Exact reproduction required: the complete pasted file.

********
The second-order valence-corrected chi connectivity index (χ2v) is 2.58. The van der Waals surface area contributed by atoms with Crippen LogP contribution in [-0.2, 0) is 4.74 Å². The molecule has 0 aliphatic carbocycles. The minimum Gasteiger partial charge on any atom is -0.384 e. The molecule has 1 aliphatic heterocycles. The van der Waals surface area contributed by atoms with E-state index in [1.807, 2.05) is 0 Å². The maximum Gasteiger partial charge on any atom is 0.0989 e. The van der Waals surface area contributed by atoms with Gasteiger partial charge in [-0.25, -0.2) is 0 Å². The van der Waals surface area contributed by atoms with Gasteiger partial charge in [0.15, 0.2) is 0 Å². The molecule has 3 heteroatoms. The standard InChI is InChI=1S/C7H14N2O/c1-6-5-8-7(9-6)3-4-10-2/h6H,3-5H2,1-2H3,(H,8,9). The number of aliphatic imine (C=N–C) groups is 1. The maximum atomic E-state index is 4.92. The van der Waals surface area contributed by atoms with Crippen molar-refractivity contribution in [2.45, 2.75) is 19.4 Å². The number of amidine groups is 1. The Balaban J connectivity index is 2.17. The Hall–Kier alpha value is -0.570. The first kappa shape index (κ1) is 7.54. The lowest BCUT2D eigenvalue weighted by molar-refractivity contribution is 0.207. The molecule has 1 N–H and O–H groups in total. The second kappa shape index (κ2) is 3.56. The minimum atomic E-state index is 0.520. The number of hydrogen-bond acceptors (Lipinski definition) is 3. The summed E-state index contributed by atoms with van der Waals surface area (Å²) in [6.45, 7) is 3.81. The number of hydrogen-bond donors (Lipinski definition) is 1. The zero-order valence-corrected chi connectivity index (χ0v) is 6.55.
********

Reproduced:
The second-order valence-corrected chi connectivity index (χ2v) is 2.58. The van der Waals surface area contributed by atoms with Crippen LogP contribution in [-0.2, 0) is 4.74 Å². The molecule has 0 aliphatic carbocycles. The minimum Gasteiger partial charge on any atom is -0.384 e. The molecule has 1 aliphatic heterocycles. The van der Waals surface area contributed by atoms with E-state index in [1.807, 2.05) is 0 Å². The maximum Gasteiger partial charge on any atom is 0.0989 e. The van der Waals surface area contributed by atoms with Gasteiger partial charge in [-0.25, -0.2) is 0 Å². The van der Waals surface area contributed by atoms with Gasteiger partial charge in [0.15, 0.2) is 0 Å². The molecule has 3 heteroatoms. The standard InChI is InChI=1S/C7H14N2O/c1-6-5-8-7(9-6)3-4-10-2/h6H,3-5H2,1-2H3,(H,8,9). The number of aliphatic imine (C=N–C) groups is 1. The maximum atomic E-state index is 4.92. The van der Waals surface area contributed by atoms with Crippen molar-refractivity contribution in [2.45, 2.75) is 19.4 Å². The number of amidine groups is 1. The Balaban J connectivity index is 2.17. The Hall–Kier alpha value is -0.570. The first kappa shape index (κ1) is 7.54. The lowest BCUT2D eigenvalue weighted by molar-refractivity contribution is 0.207. The molecule has 1 N–H and O–H groups in total. The second kappa shape index (κ2) is 3.56. The minimum atomic E-state index is 0.520. The number of hydrogen-bond acceptors (Lipinski definition) is 3. The summed E-state index contributed by atoms with van der Waals surface area (Å²) in [6.45, 7) is 3.81. The number of hydrogen-bond donors (Lipinski definition) is 1. The zero-order valence-corrected chi connectivity index (χ0v) is 6.55.